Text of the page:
Banga Pottage

The mind wanders, not in defiance of boundaries but in search of meaning and truth. An exploration, not confined to history and culture and societal constructs. After all, the mind isn’t community, it is per person, per head, per brain to think and create and share.

I’ve had Banga with ‘starches’ – pounded yam, garri, ‘starch’ and yes, the collective name for staples, the main accompaniment to soup is also a personal name for a specific type of starch, known simply as ‘starch’. Extracted from cassava, from shredded, fibrous flesh leaving the thickened white starch behind. For clothes, and eating.

I’ve had Banga on its own. Fingers scraping the inside of a bowl, the bottom of a claypot, licked clean of spice, and memory and meaning. Faint orange stains left behind. A trail of nourishment and desire, spread across flesh and fingers, sometimes palm.

And now, I’ve had Banga in a pottage because one day I opened up kitchen cupboards and longed for the deep, rich, palm nut flavour that stared back at me.

It began easy enough and ended up interesting and if I’m honest, a touch confusing used as I am to soup licked.

The main things were there – palm nut cream, plantains, yams, scent leaves, ground crayfish.


I scooped off the oil at the top. Yes, I know…your cholesterol levels have soared just looking at it. Sigh.


I heated that up’


And then added the cream cream. With a pinch of salt, ground crayfish, dried chili powder and a pinch of Banga spice.


Water and lemon grass followed…


And then chunks of yam, cut small…in rough sqaures and geometric shapes, about the size of golf balls, if golf balls were straight-sided. 


And when the yam was a few minutes from being fully cooked, one added plantains and dry fish and a bit of water, so the sauce left behind wasn’t overly thick.


And then one waited for it to cool fully.


And voila, ready. Done.

I must tell you that I enjoyed it, weird as it was.

I had it hot, and I had it cold. I wasn’t hot on the plantains – they were ripe and a touch soft but the yam…oh Lord, the yam was heavenly. So heavenly, I ate more than a few bowls cold. Topped with a chiffonade of scent leaves.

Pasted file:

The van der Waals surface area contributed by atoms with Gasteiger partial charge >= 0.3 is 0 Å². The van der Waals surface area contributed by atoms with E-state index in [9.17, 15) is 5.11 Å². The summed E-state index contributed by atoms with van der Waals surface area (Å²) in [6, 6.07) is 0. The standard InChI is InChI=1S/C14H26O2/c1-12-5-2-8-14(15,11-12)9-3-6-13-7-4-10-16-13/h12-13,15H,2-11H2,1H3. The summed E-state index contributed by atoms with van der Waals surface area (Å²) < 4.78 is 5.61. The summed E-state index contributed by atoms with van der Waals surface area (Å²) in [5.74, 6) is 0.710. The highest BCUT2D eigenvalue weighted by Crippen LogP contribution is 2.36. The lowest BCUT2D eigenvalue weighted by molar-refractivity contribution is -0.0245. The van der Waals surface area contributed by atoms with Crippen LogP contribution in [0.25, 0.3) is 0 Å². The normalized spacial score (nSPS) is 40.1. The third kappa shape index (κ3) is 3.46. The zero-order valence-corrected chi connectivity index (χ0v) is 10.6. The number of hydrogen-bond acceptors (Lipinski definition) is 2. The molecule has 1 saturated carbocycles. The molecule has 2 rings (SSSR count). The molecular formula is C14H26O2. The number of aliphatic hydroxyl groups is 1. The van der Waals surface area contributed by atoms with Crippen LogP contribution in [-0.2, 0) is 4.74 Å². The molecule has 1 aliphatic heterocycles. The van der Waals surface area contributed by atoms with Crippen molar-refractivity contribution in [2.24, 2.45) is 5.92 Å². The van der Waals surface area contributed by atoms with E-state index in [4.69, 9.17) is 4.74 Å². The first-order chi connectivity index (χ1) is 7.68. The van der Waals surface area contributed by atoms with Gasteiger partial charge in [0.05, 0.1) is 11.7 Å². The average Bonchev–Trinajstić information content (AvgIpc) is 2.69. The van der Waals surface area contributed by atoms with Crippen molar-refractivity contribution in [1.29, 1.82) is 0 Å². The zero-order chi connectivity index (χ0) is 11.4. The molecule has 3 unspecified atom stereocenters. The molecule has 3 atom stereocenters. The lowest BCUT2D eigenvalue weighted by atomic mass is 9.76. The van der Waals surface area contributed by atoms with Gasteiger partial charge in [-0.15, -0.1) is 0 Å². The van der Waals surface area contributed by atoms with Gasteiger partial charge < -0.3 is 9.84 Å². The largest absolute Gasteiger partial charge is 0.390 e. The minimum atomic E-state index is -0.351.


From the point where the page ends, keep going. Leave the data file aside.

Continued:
In spite of the fact that I really enjoyed it, I’m not sure I’ll make it again. And that surprises me because as far as I know me, I’m always up for food adventures. Always ready to venture beyond the known. I guess I like the quest for adventure, but also the security of anchors, of things that pin you down to the familiar amidst the unknown and the new.

And so it is, that Banga soup stays calling my name. I think I’ll eave pottages to the confines of tomato bases and pepper soup ones.

Peace out.

[wpurp-searchable-recipe]Banga Pottage – – – [/wpurp-searchable-recipe]


  1. Interesting! You just short-circuited a Cameroonian dish! We call it “turning plantain”, or cocoyam, or yam. Plantain must be unripe! You need fresh bitterleaf, preferably sweet bitterleaf, very little tomato, smoked meat, smoked fish or any protein of your choice, crayfish, pepper, ” country onion” and other traditional spices, salt, maggi cubes and palm oil. Trust me, it’s heavenly! When next I cook it, I’ll upload a photo. Cheers

  2. This made me smile, I’ve used banga to make unripe plantain Ekpang nkukwo, it was wonderful but like you said I probably won’t try it again

  3. This I’ll definitely try. I tend to overbuy my palmnuts when I want to make banga soup. And the regular banga rice bores me. I picture this with unripe plantains and smoked chicken…I can almost taste it already lol.

    Thanks for the inspiration…And for making me hungry 😂

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